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Mar 31, 2019, 01:31 PM
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Futaba 12z, 14mz battery pack rebuild - with pictures

Hi everyone,
my old but trusty Futaba 12z still performs nicely but the battery life is disappointing. If I remember correctly the radio draws about 500mA when transmitting. The genuine battery pack is expensive even for Futaba's standards. The quality alternative - NP-F570 from Sony is also difficult to get. There are only aftermarket batteries with unknown cells from China. What is even worse is that the battery capacity is not more than 2200mAh for the genuine one and surely less for Chinese knock-offs.

I decided for finding the highest capacity 18650 cells from a reliable source and rebuilding the battery pack. I settled on NCR18650B from Panasonic.
Detailed tests here: Panasonic NCR 18650B.. Alternatively, NCR18650GA would work too. Some side-by-side comparison is here.

#1: Get genuine Li-Ion cells. Ideally, use a local electronic components distributor. I bought mine from for about 9 USD each. I tested battery voltage in the store to make sure it is not old stock. Both batteries had 3.93V. Use only cells with the identical voltage not lower than ~3.2 V.

#2: Open the old battery. I used the blade from a hobby knife. Put it in the crack and start hitting it with a small hammer from the top. This will cut most of the tabs but the ultimate result looks good.

#3: Remove cells from the compartment and clean the old silicon-like glue. Trim tabs or their remains, if needed. You need to de-solder contacts from the PCB.

#4: Put new cells in and mark when the soldering joint will be.

#5: Add solder to the battery terminals. Use some protective tape to avoid shrinking the battery insulation.

#6: Solder batteries to the terminal. Do not use any corrosive flux. You need a properly sized tip. I used my Weller WSD81 set to 320C, WSP80 with the D soldering tip, FL22 flux and leaded solder. Note that I added some paper inserts under terminals. This prevents hot flux from leaking under the battery plastics.

#7: Use the same approach for the other side of the battery. I used the metal bar from the old pack. I don't mind the protection circuitry and I do not want it in my radio. (no rant please, I removed electronics from my previous 8FG right after bringing it home).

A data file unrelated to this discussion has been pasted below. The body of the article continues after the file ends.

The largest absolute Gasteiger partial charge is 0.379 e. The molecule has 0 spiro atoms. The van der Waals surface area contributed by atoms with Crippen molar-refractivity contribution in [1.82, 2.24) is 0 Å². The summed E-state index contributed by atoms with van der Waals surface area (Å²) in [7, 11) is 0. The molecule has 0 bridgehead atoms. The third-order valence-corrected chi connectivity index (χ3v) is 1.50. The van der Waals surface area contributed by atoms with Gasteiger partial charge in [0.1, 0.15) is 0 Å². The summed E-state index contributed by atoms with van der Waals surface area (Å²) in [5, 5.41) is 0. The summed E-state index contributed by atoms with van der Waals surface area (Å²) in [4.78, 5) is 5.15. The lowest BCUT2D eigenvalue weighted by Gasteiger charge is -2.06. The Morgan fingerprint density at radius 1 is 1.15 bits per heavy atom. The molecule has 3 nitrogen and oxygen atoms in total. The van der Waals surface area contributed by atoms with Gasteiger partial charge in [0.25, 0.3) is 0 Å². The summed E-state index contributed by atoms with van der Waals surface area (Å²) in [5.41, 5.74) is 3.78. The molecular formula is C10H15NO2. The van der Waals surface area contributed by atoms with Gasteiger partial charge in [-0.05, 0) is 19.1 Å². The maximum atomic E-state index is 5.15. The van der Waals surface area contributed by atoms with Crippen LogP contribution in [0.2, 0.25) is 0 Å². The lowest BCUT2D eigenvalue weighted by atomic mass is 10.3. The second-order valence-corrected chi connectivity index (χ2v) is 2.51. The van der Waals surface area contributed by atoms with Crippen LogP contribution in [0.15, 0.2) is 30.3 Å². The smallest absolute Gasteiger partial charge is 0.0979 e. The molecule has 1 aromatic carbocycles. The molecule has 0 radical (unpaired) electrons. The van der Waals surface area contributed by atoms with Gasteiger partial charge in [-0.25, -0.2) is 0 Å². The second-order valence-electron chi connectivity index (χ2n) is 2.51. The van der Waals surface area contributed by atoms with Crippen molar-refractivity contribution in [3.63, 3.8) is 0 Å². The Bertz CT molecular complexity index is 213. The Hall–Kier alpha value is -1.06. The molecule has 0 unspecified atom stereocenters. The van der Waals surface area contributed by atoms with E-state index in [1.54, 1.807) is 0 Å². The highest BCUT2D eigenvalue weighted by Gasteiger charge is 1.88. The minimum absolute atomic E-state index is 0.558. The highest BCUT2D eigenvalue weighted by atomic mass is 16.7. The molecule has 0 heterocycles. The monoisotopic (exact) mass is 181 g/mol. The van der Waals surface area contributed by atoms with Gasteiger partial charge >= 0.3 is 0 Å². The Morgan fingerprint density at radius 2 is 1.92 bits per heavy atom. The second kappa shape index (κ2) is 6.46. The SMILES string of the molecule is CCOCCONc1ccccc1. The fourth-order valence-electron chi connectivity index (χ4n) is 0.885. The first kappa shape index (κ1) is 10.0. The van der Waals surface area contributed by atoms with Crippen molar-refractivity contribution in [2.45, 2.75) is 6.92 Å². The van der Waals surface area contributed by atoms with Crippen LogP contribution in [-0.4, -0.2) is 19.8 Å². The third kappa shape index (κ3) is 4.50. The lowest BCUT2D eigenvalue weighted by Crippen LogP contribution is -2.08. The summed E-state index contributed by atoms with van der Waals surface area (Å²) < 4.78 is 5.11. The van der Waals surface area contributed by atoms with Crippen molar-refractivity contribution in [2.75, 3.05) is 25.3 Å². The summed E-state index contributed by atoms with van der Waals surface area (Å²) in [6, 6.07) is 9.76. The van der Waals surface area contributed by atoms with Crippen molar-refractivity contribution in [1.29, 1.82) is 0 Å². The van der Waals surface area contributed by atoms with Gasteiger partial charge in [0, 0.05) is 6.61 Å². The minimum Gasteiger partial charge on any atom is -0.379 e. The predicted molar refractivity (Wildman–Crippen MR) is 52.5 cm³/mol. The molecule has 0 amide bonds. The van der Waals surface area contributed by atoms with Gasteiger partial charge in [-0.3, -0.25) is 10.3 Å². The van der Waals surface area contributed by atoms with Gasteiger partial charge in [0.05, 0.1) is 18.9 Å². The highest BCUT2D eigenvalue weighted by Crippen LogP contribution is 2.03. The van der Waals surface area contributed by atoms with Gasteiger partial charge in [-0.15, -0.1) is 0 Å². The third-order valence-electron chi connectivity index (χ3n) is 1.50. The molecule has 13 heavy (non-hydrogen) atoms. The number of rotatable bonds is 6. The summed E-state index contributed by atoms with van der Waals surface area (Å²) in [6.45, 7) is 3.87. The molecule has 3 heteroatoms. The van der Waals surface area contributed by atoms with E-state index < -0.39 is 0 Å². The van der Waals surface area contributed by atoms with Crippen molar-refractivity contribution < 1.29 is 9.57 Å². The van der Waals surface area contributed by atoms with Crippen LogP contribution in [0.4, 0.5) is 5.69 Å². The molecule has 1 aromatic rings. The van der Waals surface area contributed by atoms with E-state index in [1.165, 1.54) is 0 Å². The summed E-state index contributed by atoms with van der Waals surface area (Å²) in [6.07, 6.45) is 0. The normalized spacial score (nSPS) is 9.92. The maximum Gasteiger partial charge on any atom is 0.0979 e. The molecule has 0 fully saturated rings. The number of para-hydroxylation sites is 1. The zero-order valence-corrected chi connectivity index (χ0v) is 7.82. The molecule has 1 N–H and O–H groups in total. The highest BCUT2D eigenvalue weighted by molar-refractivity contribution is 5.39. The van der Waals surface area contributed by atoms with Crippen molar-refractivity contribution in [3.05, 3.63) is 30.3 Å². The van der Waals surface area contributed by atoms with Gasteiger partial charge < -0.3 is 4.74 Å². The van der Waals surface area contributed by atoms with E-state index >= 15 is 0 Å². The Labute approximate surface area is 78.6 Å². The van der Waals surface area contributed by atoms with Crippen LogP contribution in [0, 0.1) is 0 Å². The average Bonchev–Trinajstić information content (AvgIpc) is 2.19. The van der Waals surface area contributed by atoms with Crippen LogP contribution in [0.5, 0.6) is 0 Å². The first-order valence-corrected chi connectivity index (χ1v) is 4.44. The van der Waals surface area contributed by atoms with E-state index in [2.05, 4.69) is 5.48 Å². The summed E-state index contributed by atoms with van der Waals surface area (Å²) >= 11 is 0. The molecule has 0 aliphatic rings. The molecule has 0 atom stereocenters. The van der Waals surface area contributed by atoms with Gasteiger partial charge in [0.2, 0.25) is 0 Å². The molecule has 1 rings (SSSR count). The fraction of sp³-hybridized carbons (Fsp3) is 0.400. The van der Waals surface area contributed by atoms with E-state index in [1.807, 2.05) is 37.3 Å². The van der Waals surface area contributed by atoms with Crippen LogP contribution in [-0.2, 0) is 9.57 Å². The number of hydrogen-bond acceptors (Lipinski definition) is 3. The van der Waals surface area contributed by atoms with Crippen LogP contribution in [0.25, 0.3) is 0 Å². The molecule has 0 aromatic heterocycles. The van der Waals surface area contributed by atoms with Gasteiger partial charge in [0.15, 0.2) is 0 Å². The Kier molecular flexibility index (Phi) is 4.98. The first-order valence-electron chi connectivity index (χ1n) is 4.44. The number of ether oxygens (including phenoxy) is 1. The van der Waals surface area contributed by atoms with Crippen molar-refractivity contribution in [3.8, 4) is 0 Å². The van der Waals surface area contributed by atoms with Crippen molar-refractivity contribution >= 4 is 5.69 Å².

#8: Clean soldering joints with a cotton swab and isopropyl alkohol.

#9: Check the polarity one more time.

#10: You can glue (e.g. 5min epoxy) or tape the plastic back together. If you were precise the pack will look like new.

Good luck, have fun.

Note: It seems that the genuine battery charger has a safety timer which causes the charger stops charging the battery even when not completely charged. Since this battery pack now has a significantly higher capacity, try to put the battery pack back to the charger. If the "Charging" LED turns off after a minute or so, the battery is charged. Otherwise, it continues charging. Alternatively, you can check for the final voltage (8.4V).

Note2: I've just found another thread with the exact same procedure. However, the thread is locked.
Last edited by; Apr 01, 2019 at 03:23 AM. Reason: Tried to improve my grammar...
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Mar 31, 2019, 02:42 PM
Registered User
Originally Posted by
Hi everyone, my old but trusty Futaba 12z still performs nicely but the battery life is disappointing.
Futaba is still kicking over there and it's still more popular than the local brand.

btw it's rather hungry 500 mA consumption ?
Mar 31, 2019, 03:45 PM
Registered User
Thread OP
Originally Posted by reverse
Futaba is still kicking over there and it's still more popular than the local brand.

btw it's rather hungry 500 mA consumption ?
Yeah, In my opinion 500 mA is a lot. On the other hand the 12z is built like a tank and I love it as much as I love my thinkpads collection. Golden era of engineering, I would say.
Apr 01, 2019, 02:02 AM
Julian T
Nice work warhawk. I bought a cheap after market pack and regretted it after it went open circuit with no warning - that cost me a very nice sp400 pylon racer. I then bought a Duracell replacement pack and it has been fine - it is now 3 years old. I agree about the 12Z - great ergonomics, great reliability, and great robust construction as well as absolutely reliable link - a bit heavy compared to my 18SZ though.
Apr 02, 2019, 03:18 AM
Registered User
Sorry, double post.
Last edited by jescardin; Apr 03, 2019 at 08:01 AM.
Apr 02, 2019, 03:19 AM
Registered User
Hats -off to the luxury step by step guide by!.

Thanks, sir for your effort.
Apr 03, 2019, 02:44 AM
Registered User
Thread OP
Thank you guys for your compliments. It is motivating. :-)

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